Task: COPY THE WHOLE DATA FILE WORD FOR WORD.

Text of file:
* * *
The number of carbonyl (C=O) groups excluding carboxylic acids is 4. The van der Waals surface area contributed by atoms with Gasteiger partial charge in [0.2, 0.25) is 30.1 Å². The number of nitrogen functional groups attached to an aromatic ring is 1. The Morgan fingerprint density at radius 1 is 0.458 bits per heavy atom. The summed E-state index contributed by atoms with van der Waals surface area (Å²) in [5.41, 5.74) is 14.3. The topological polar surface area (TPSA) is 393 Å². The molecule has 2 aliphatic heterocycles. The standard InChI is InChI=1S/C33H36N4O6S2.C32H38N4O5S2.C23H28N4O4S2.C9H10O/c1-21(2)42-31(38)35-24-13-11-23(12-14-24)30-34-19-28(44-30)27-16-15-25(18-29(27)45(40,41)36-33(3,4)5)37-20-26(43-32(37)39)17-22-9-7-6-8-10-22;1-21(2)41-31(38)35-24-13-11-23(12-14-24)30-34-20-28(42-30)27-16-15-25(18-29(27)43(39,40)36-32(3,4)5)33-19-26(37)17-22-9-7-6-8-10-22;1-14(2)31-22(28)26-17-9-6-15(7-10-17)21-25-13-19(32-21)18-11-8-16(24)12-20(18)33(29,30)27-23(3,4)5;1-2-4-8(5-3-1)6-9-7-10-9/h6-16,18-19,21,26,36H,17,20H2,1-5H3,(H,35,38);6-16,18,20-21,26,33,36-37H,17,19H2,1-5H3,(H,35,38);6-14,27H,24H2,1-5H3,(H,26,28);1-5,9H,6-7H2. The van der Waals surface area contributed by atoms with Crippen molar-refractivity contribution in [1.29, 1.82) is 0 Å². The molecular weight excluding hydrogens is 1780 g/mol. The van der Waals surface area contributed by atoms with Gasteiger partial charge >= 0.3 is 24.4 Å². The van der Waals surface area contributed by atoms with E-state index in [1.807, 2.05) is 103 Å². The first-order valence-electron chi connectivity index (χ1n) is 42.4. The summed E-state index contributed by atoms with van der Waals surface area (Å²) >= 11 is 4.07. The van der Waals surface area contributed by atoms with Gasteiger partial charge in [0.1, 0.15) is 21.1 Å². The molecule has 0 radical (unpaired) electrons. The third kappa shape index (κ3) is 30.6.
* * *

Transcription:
The number of carbonyl (C=O) groups excluding carboxylic acids is 4. The van der Waals surface area contributed by atoms with Gasteiger partial charge in [0.2, 0.25) is 30.1 Å². The number of nitrogen functional groups attached to an aromatic ring is 1. The Morgan fingerprint density at radius 1 is 0.458 bits per heavy atom. The summed E-state index contributed by atoms with van der Waals surface area (Å²) in [5.41, 5.74) is 14.3. The topological polar surface area (TPSA) is 393 Å². The molecule has 2 aliphatic heterocycles. The standard InChI is InChI=1S/C33H36N4O6S2.C32H38N4O5S2.C23H28N4O4S2.C9H10O/c1-21(2)42-31(38)35-24-13-11-23(12-14-24)30-34-19-28(44-30)27-16-15-25(18-29(27)45(40,41)36-33(3,4)5)37-20-26(43-32(37)39)17-22-9-7-6-8-10-22;1-21(2)41-31(38)35-24-13-11-23(12-14-24)30-34-20-28(42-30)27-16-15-25(18-29(27)43(39,40)36-32(3,4)5)33-19-26(37)17-22-9-7-6-8-10-22;1-14(2)31-22(28)26-17-9-6-15(7-10-17)21-25-13-19(32-21)18-11-8-16(24)12-20(18)33(29,30)27-23(3,4)5;1-2-4-8(5-3-1)6-9-7-10-9/h6-16,18-19,21,26,36H,17,20H2,1-5H3,(H,35,38);6-16,18,20-21,26,33,36-37H,17,19H2,1-5H3,(H,35,38);6-14,27H,24H2,1-5H3,(H,26,28);1-5,9H,6-7H2. The van der Waals surface area contributed by atoms with Crippen molar-refractivity contribution in [1.29, 1.82) is 0 Å². The molecular weight excluding hydrogens is 1780 g/mol. The van der Waals surface area contributed by atoms with Gasteiger partial charge >= 0.3 is 24.4 Å². The van der Waals surface area contributed by atoms with E-state index in [1.807, 2.05) is 103 Å². The first-order valence-electron chi connectivity index (χ1n) is 42.4. The summed E-state index contributed by atoms with van der Waals surface area (Å²) >= 11 is 4.07. The van der Waals surface area contributed by atoms with Gasteiger partial charge in [0.1, 0.15) is 21.1 Å². The molecule has 0 radical (unpaired) electrons. The third kappa shape index (κ3) is 30.6.